Bob Dylan released his third album, The Times They Are A-Changin’ in 1964. This album of all original compositions was a stark, dark, and socially conscious affair dealing with such topics as racism, war, and prejudice. It would be Dylan’s most politically oriented album. It was embraced by the protest movement and thus became an important release in 1964. Joan Baez would lament that it was his songs that were active in the protest movement rather than the man himself.
Despite the content of the lyrics, the beauty of the music would shine through. Dylan would develop a knack for melody that would begin to dominate his compositions and serve to accentuate the increasing sophistication of his lyrics.
The title song, “The Times They Are A-Changin’” was a call to the youth of America and a warning to the establishment that change was on the way. It would become one of Dylan’s most famous songs and an anthem to a generation. This enduring song was performed by thousands of singers in its day and listened too by millions more.
The socially conscious songs would dominate the album. “Ballad Of Hollis Brown” is about a father killing his children. “Only A Pawn In The Game” probed the murder of Medgar Evers. “The Lonesome Death Of Hattie Carroll” is the story of a black woman being killed by a white man who only received six months in jail for manslaughter. “North Country Blues” is the saga of an unemployed minor but Dylan tells the story from his wife’s point of view. These songs find an angry Bob Dylan ranting against the events of the day. They would strike a resonant and powerful chord in 1964 but sound a little dated today.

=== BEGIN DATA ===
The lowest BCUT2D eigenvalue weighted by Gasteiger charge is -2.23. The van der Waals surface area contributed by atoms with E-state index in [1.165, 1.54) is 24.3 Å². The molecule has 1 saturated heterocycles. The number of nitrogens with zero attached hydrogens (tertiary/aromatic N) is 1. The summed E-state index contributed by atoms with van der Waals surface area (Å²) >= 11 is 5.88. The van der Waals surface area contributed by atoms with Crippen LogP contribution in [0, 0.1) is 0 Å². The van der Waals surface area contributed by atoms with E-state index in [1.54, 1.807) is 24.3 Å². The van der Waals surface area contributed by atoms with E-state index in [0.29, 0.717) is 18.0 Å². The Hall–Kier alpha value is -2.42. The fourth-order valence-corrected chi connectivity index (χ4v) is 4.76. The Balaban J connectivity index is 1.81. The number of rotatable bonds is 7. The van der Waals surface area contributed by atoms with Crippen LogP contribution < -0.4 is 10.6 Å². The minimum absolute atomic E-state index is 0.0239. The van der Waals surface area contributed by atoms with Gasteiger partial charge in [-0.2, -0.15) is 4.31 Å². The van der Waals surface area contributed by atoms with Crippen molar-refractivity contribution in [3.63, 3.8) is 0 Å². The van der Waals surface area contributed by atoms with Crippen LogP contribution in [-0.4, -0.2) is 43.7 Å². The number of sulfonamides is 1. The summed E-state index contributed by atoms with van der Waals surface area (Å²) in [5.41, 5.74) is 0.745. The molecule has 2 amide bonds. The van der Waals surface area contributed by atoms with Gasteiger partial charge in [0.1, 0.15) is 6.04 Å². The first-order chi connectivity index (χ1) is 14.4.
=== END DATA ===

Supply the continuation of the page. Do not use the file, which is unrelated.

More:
The Times They Are A-Changin’ contained a number of personal songs that stand the test of time well. “One Too Many Mornings” is a gentle song about time passing and loss with only his guitar in support. He would later take this simple love song electric and change it around into something entirely different. “Boots Of Spanish Leather” is a beautiful and haunting love song. “Restless Farewell” found him looking to the future and leaving the protest movement behind for new directions and challenges.
The most powerful song on the album, in light of Dylan’s subsequent career, may be “When The Ship Comes In.” While it was originally accepted as a protest song; it was delivered almost like a sermon. It would look ahead to the religious period of his career.
The Times They Are A-Changin’ was an important document in 1964 and served as a rallying point for the protest movement of the time. Dylan quickly moved beyond the content of this release and as such today it remains a wonderful musical artifact.Powered by Sidelines